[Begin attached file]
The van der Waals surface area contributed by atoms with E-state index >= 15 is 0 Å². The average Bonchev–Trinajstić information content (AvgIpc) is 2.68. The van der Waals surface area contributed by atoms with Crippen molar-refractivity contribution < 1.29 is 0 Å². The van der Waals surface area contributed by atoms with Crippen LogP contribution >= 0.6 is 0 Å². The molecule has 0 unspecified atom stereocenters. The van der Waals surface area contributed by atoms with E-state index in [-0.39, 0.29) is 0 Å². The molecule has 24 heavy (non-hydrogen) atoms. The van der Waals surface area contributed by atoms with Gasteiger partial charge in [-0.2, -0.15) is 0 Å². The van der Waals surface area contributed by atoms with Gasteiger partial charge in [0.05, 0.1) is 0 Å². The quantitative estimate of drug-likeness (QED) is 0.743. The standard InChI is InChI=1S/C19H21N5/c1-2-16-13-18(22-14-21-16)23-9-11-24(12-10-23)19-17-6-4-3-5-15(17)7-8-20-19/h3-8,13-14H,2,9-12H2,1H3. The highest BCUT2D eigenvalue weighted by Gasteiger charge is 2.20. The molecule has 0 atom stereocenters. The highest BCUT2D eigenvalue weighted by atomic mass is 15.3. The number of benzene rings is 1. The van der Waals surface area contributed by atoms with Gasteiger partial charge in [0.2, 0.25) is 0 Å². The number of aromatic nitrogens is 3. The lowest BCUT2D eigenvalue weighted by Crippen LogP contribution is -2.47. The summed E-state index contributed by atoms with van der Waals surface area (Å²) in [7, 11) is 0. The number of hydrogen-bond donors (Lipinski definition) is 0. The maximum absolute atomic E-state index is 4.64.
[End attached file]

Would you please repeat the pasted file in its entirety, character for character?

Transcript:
The van der Waals surface area contributed by atoms with E-state index >= 15 is 0 Å². The average Bonchev–Trinajstić information content (AvgIpc) is 2.68. The van der Waals surface area contributed by atoms with Crippen molar-refractivity contribution < 1.29 is 0 Å². The van der Waals surface area contributed by atoms with Crippen LogP contribution >= 0.6 is 0 Å². The molecule has 0 unspecified atom stereocenters. The van der Waals surface area contributed by atoms with E-state index in [-0.39, 0.29) is 0 Å². The molecule has 24 heavy (non-hydrogen) atoms. The van der Waals surface area contributed by atoms with Gasteiger partial charge in [-0.2, -0.15) is 0 Å². The van der Waals surface area contributed by atoms with Gasteiger partial charge in [0.05, 0.1) is 0 Å². The quantitative estimate of drug-likeness (QED) is 0.743. The standard InChI is InChI=1S/C19H21N5/c1-2-16-13-18(22-14-21-16)23-9-11-24(12-10-23)19-17-6-4-3-5-15(17)7-8-20-19/h3-8,13-14H,2,9-12H2,1H3. The highest BCUT2D eigenvalue weighted by Gasteiger charge is 2.20. The molecule has 0 atom stereocenters. The highest BCUT2D eigenvalue weighted by atomic mass is 15.3. The number of benzene rings is 1. The van der Waals surface area contributed by atoms with Gasteiger partial charge in [0.2, 0.25) is 0 Å². The number of aromatic nitrogens is 3. The lowest BCUT2D eigenvalue weighted by Crippen LogP contribution is -2.47. The summed E-state index contributed by atoms with van der Waals surface area (Å²) in [7, 11) is 0. The number of hydrogen-bond donors (Lipinski definition) is 0. The maximum absolute atomic E-state index is 4.64.